Ian Birchall Publishes On Why the SWP Deteriorated So Quickly.
Let Party Skullduggery Run Rampant.
Ian Birchall’s resignation from the SWP was announced in December last year.
The news was quickly broadcast on this Blog (not to say all over the left).
We posted under the heading “A greatly respected comrade”.
“Ian Birchall’s resignation is …. something of great significance for the left. It is perhaps a sign of the respect in which Ian is held that his critics, like myself, feel that we have to make our appreciation of him clear.”
On 15 December 2013 I resigned from the Socialist Workers Party, after some fifty years membership. I was no longer prepared to trust the party leadership with my money, nor to accept its discipline. I said at the time that I would make no further public criticism of the SWP and I have tried to stand by this. There are many more useful and interesting things to do than engage in arguments between small far left groups. Polemics about splits in small revolutionary organisations tend to be very tedious; I have no desire to add to that literary genre.”
Now we have Ian’s further thoughts on the “the problem as to why it happened. Why did an organisation which, though I knew its imperfections, seemed to me to be by far the best thing going on the British left, and of which I was proud to be a member, deteriorate so quickly?”
People will have to read the full – heartfelt – article but these are some extracts and observation.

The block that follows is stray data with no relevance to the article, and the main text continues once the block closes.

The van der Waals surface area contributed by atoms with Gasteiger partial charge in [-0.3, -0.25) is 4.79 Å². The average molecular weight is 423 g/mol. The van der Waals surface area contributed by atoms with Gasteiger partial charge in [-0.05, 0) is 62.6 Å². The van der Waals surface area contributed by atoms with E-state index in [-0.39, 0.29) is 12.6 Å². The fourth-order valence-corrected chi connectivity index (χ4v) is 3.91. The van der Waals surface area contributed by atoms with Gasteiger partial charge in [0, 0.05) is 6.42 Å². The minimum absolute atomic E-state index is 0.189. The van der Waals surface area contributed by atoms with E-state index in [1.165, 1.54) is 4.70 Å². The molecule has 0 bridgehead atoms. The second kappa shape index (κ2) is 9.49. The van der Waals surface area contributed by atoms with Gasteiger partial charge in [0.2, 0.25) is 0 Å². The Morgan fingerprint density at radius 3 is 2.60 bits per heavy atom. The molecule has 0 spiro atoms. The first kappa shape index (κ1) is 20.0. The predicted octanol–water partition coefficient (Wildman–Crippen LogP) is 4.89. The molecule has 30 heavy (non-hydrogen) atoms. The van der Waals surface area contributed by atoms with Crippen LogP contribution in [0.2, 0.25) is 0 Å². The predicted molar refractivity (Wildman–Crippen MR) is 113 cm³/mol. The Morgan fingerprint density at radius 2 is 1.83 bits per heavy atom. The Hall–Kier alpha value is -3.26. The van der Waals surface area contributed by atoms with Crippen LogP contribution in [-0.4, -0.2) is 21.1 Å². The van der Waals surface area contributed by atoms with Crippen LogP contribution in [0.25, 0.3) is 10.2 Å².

So Sad centres, without dissimulation, on the core of the recent SWP crisis:.
Edward Platt in the New Statesman earlier this year summarised the initial spark for the party’s deterioration (on the left we would talk of its ‘degeneration’),
The first complaint against Comrade Delta was made in 2010. A woman who was referred to as “Comrade W” accused him of sexually harassing her, and he stepped down as national secretary while remaining part of the party’s leadership: its central committee, or CC. The party was told about the allegations at its conference in 2011.
This is Ian’s account of how he reacted,
On the basis of information available to me I don’t know if Delta was guilty of rape (though the evidence is that few women make false accusations of rape). What is clear on the basis of accounts accepted on all sides is that he behaved inappropriately and irresponsibly, and abused the privileges of the party office he held. (Here I should mention the suggestions made, not by the CC but by some CC supporters, that one or both of the women complainants could have been state agents. I think this is clearly megalomania: there is no evidence that the current SWP poses the sort of threat that would lead the state to use such measures. But if there were any possibility that such means might be used, then Delta, as a senior party official, was grossly culpable in not being much more careful about the relationships he entered into.)